Reuters/Ipsos poll shows Trump moving into statistical tie with Biden in Florida

Reuters/Ipsos poll shows Trump moving into statistical tie with Biden in Florida


By Jason Lange

WASHINGTON (Reuters) – President Donald Trump pulled into a statistical tie with Democratic rival Joe Biden in Florida, one of the election’s most important battlegrounds, but Biden’s lead appeared to widen in Arizona, Reuters/Ipsos opinion polls showed on Wednesday.

A separate Reuters/Ipsos national poll found that Biden also leads Trump among all U.S. likely voters by 10 percentage points. The Oct. 9-13 poll showed that 51% of likely voters were supporting Biden, while 41% were backing Trump. Last week’s national poll had Biden ahead by 12 points.

Reuters/Ipsos is polling likely voters in six states – Wisconsin, Pennsylvania, Michigan, North Carolina, Florida and Arizona – that will play critical roles in deciding whether Trump wins a second term in office or if Biden ousts him.

    Below is a state-by-state look at Reuters/Ipsos findings, based on the online responses of likely voters, which include responses from some who cast ballots ahead of the formal Nov. 3 Election Day, which is increasingly common due to the coronavirus pandemic:

FLORIDA (Oct. 7 – Oct. 14):

** Voting for Biden: 49%

** Voting for Trump: 47%

** Prior poll showed Biden with a 49%-45% lead that was on the edge of the survey’s credibility interval.

** 17% said they already had voted.

** 49% said Biden would be better at handling the coronavirus pandemic. 44% said Trump would be better.

** 49% said Trump would be better at managing the economy. 45% said Biden would be better.

   

ARIZONA (Oct. 7 – Oct. 14):

** Voting for Biden: 50%

** Voting for Trump: 46%

** Prior poll showed the two essentially even with Biden at 48% and Trump at 46%.

** 50% said Biden would be better at handling the coronavirus pandemic. 41% said Trump would be better.

** 49% said Trump would be better at managing the economy. 45% said Biden would be better.

** 10% said they already had voted.

MICHIGAN (Oct. 7 – Oct. 13):

** Voting for Biden: 51%

** Voting for Trump: 43%

** Result unchanged from prior week.

** 22% said they already had voted.

** 51% said Biden would be better at handling the coronavirus pandemic. 41% said Trump would be better.

** 47% said Trump would be better at managing the economy. 46% said Biden would be better.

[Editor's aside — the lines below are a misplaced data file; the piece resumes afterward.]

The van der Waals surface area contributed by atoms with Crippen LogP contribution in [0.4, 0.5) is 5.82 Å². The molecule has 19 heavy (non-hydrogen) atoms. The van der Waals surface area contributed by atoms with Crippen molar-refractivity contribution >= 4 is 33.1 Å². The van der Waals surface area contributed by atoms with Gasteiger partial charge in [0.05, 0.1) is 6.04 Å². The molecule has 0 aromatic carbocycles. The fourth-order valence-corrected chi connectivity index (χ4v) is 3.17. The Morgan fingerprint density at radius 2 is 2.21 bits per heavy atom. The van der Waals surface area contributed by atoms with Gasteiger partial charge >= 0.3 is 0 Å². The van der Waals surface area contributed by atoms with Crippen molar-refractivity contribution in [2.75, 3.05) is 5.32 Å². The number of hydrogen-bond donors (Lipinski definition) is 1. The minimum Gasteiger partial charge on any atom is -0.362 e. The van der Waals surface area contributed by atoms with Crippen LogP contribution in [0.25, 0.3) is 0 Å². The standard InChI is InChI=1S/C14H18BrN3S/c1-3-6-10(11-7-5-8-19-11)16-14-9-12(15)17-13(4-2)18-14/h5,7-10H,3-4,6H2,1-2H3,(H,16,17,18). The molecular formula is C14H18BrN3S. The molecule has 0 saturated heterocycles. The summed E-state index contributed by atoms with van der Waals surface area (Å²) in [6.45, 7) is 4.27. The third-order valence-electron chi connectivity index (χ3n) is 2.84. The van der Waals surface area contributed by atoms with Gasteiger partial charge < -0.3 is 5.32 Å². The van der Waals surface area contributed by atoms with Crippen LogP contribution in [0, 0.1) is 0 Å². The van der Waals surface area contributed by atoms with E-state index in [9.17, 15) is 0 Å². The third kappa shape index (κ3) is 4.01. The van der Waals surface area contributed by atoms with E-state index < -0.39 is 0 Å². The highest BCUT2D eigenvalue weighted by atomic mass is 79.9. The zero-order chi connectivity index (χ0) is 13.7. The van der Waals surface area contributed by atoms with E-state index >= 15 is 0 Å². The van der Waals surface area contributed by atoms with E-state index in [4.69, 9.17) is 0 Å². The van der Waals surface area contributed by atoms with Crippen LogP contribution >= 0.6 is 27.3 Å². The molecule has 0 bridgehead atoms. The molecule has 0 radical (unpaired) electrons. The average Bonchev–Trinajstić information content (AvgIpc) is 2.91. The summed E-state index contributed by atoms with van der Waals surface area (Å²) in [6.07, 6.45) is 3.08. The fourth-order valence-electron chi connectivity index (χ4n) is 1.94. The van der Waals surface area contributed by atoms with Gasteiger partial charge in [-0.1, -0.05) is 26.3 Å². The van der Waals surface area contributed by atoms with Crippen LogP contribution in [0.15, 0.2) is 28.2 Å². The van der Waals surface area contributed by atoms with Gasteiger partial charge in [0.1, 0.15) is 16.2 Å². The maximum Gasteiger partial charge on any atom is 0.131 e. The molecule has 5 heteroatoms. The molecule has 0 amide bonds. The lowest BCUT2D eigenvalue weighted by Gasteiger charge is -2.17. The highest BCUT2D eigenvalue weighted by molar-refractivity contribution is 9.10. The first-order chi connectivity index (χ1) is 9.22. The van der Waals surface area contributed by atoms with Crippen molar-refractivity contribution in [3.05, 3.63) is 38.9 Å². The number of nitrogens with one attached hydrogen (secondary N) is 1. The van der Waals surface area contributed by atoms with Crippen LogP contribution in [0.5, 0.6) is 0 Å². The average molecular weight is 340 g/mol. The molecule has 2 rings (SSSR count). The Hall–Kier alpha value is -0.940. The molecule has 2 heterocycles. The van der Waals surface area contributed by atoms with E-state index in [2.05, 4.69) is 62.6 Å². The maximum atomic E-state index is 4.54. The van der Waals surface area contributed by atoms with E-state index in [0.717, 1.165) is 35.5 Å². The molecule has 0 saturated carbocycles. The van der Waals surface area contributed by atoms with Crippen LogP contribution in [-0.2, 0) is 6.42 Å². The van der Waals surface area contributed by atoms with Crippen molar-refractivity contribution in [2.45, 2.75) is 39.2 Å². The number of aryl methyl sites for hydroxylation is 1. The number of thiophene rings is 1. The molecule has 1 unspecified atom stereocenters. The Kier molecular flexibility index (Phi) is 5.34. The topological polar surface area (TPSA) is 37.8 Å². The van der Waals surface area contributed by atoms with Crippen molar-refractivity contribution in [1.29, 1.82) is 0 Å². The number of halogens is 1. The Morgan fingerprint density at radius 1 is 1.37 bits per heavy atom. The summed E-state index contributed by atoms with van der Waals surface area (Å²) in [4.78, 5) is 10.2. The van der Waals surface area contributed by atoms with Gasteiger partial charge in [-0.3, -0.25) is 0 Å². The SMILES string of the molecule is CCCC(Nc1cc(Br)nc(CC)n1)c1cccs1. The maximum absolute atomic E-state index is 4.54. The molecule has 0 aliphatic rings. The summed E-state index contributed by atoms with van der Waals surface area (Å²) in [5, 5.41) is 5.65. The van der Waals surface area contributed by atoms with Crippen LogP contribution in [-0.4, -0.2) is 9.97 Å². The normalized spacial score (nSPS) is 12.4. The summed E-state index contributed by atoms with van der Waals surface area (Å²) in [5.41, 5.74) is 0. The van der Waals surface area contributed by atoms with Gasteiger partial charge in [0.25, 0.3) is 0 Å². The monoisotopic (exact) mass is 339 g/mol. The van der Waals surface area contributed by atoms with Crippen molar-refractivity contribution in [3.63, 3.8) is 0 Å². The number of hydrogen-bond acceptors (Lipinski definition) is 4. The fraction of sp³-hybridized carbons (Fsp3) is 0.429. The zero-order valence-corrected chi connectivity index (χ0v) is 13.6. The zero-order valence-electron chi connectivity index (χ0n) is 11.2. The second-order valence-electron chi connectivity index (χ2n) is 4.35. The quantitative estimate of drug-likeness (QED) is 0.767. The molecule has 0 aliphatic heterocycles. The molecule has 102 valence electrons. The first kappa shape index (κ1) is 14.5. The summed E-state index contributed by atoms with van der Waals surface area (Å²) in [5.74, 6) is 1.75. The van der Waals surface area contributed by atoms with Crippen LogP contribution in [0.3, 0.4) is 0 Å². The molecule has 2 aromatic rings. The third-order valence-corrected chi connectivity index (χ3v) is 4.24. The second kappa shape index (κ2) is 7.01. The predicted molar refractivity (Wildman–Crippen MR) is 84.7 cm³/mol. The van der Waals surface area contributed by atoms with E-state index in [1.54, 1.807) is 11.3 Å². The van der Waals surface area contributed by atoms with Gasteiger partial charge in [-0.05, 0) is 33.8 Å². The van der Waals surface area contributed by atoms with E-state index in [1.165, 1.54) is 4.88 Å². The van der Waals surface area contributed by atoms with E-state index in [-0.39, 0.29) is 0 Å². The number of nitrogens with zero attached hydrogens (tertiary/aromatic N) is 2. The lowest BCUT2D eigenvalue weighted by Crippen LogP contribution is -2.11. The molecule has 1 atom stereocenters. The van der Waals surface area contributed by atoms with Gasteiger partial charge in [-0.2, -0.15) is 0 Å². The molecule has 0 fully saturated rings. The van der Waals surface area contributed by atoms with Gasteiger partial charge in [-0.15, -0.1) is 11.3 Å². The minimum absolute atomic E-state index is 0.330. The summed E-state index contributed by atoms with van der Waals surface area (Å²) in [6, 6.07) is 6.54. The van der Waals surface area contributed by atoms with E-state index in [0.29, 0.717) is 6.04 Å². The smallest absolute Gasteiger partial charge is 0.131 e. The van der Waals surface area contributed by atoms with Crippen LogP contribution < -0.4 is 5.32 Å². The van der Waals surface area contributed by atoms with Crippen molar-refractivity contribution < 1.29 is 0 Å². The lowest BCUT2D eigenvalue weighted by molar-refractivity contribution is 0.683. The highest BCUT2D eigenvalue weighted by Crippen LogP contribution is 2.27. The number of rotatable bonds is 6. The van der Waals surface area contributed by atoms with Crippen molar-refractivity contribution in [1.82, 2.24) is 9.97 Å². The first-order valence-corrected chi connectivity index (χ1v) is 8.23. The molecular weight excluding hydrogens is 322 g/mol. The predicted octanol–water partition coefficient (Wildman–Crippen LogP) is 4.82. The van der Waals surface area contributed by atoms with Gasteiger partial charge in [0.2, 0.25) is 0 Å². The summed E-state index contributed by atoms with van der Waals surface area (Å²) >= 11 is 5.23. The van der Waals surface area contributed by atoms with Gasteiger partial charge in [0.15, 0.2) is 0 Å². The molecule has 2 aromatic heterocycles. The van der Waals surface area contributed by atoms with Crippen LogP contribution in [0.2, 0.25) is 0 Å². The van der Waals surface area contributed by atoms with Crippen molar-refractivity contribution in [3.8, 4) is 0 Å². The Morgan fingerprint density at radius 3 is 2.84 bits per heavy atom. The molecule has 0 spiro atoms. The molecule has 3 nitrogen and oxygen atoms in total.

NORTH CAROLINA (Oct. 7 – Oct. 13):

** Voting for Biden: 48%

** Voting for Trump: 47%

** The race was tied the prior week at 47%-47%.

** 12% said they already had voted.

** 47% said Biden would be better at handling the coronavirus pandemic. 45% said Trump would be better.

** 52% said Trump would be better at managing the economy. 42% said Biden would be better.

WISCONSIN (Oct. 6 – Oct. 11):

** Voting for Biden: 51%

** Voting for Trump: 44%

** Biden up a point from 50%-44% lead in prior week

** 20% said they already had voted.

** 52% said Biden would be better at handling the coronavirus pandemic. 38% said Trump would be better.

** 47% said Trump would be better at managing the economy. 46% said Biden would be better.

PENNSYLVANIA (Oct. 6 – Oct. 11):

** Voting for Biden: 51%

** Voting for Trump: 44%

** Biden lead up from 50%-45% lead in prior week

** 6% said they already had voted.

** 51% said Biden would be better at handling the coronavirus pandemic. 42% said Trump would be better.

** 50% said Trump would be better at managing the economy. 45% said Biden would be better.

NOTES

** The Reuters/Ipsos opinion polls are conducted online in all six states in English, as well as in Spanish in Arizona and Florida.

** In Florida, from Oct. 7 to Oct. 14, it gathered responses from 1,000 adults, including 653 likely voters, and had a credibility interval of 4 percentage points.

** In Arizona, from Oct. 7 to Oct. 14, it gathered responses from 998 adults, including 667 likely voters, and had a credibility interval of 4 percentage points.

** In Michigan, from Oct. 7 to Oct. 13, it gathered responses from 985 adults, including 620 likely voters, and had a credibility interval of 5 percentage points.

** In North Carolina, from Oct. 7 to Oct. 13, it gathered responses from 1,000 adults, including 660 likely voters, and had a credibility interval of 4 percentage points.

** In Wisconsin, from to Oct. 6 to Oct. 11, it gathered responses from 1,002 adults, including 577 likely voters, and had a credibility interval of 5 percentage points.

** In Pennsylvania, from to Oct. 6 to Oct. 11, it gathered responses from 1,002 adults, including 622 likely voters, and had a credibility interval of 5 percentage points.

(Reporting by Jason Lange; Additional reporting by Chris Kahn; Editing by Scott Malone and Peter Cooney)

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